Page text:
Another stress within the workplace can be other co workers attitude towards social work. Social work can be undervalued by other workers, as well as society in general. Reid et al. found that in the mental health field workers experienced increased frustration because their role was not understood or appreciated by their co workers. This lack of social support negatively affects workers and is another leading cause of burnout. This feeds into a general trend of role conflict and role ambiguity. Role conflict, or a situation in which a social service worker is expected to play two roles that conflict with each other, increases the amount of dissatisfaction and burnout experienced by social workers. Role ambiguity, as studied by Balloch et al., was found to be another important factor in job dissatisfaction in social service employees. Employees who were expected to do things outside of their job description, unable to do things that were part of their job, and unsure of expectations were more likely to experience lack of job satisfaction, lower motivation and self esteem, greater desire to leave their job, and burnout.
Occupation stress in social workers is often increased by work overload, unnecessary paperwork, and time pressure. The National Association of Social Workers reported that 25% of social workers surveyed (around 4,000) said that their heavy workloads contributed significantly to their stress, and many noted they were unable to complete their daily tasks. 31% of respondents indicated that they lacked the time required to complete the necessary tasks of their job. Other stressors identified by the survey were having to complete paperwork/tasks with little value, getting minimal support from coworkers, being expected to work long hours, and having few opportunities for advancement.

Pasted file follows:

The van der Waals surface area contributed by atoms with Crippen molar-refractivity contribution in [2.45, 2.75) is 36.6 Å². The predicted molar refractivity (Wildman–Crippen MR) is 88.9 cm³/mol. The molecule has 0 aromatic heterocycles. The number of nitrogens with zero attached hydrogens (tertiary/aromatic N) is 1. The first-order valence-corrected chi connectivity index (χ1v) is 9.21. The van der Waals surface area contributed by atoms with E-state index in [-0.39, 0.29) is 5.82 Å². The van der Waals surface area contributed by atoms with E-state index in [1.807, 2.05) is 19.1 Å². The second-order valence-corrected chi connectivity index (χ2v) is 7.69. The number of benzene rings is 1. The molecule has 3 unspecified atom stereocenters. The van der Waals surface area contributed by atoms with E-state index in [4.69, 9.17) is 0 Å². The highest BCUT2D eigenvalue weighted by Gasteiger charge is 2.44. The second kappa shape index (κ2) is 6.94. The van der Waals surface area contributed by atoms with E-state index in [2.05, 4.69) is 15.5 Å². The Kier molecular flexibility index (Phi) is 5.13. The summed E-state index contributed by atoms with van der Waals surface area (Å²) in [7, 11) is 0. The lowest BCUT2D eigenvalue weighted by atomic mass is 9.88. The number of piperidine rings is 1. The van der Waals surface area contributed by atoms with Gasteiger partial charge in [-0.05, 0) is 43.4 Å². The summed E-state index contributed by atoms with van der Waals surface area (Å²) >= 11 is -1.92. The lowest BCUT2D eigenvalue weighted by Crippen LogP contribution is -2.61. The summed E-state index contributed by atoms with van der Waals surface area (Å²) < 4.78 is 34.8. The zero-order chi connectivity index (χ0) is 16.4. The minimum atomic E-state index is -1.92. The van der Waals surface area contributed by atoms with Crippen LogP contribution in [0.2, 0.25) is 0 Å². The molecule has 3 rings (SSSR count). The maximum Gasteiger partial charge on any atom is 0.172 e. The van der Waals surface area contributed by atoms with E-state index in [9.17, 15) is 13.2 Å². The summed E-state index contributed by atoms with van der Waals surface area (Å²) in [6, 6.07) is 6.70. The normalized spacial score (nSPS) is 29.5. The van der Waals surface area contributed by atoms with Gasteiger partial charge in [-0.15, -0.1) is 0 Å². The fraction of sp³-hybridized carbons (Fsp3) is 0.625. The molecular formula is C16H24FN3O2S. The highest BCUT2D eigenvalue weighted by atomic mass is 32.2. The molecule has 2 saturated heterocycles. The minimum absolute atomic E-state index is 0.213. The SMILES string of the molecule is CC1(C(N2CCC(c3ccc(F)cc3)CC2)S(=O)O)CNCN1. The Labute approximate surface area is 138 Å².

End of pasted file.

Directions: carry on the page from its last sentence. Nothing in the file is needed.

Client and Social Worker Variables
Stress affects certain demographics at greater rates than others. While some research has found no link between sociodemographic characteristics (gender, age, race) and stress, other studies report that younger female social workers are more likely to encounter work related stress and experience emotional exhaustion. Female workers report more incidents of work/life conflict, which is a significant contributor to stress. Social workers who have experienced trauma themselves report higher levels of emotional exhaustion, but also report higher levels of personal accomplishment. Older social workers are more likely to have developed strategies that help them cope and found resources to mitigate work stress. Additionally, studies have linked higher introversion and neuroticism with burnout while extraversion, agreeableness, and openness appear to be buffers against emotional exhaustion and burnout. Certain types of clients seem to affect burnout rates as well. Fields with clients who more commonly have poor prognoses are linked with much higher rates of burnout. Specifically social service workers whose clients are schizophrenic, psychotic, have another form of chronic mental illness, struggle with substance abuse, or frequently engage in aggressive, stressful, or violent behaviors are more likely to experience burnout. There are individual factors that protect against burnout like high emotional intelligence and life satisfaction. Nina Oginska-Bulik explored the effect of emotional intelligence on stress and health outcomes in social service jobs. Her research uncovered the essential nature of emotional intelligence as a method of perceiving occupational stress and preventing negative health outcomes in social service employees. Those with higher emotional intelligence were less likely to experience burnout because of this heightened awareness. General life satisfaction combined with social support is also associated with decreased risk of burnout. This may be because burnout affects all aspects of life including general life satisfaction.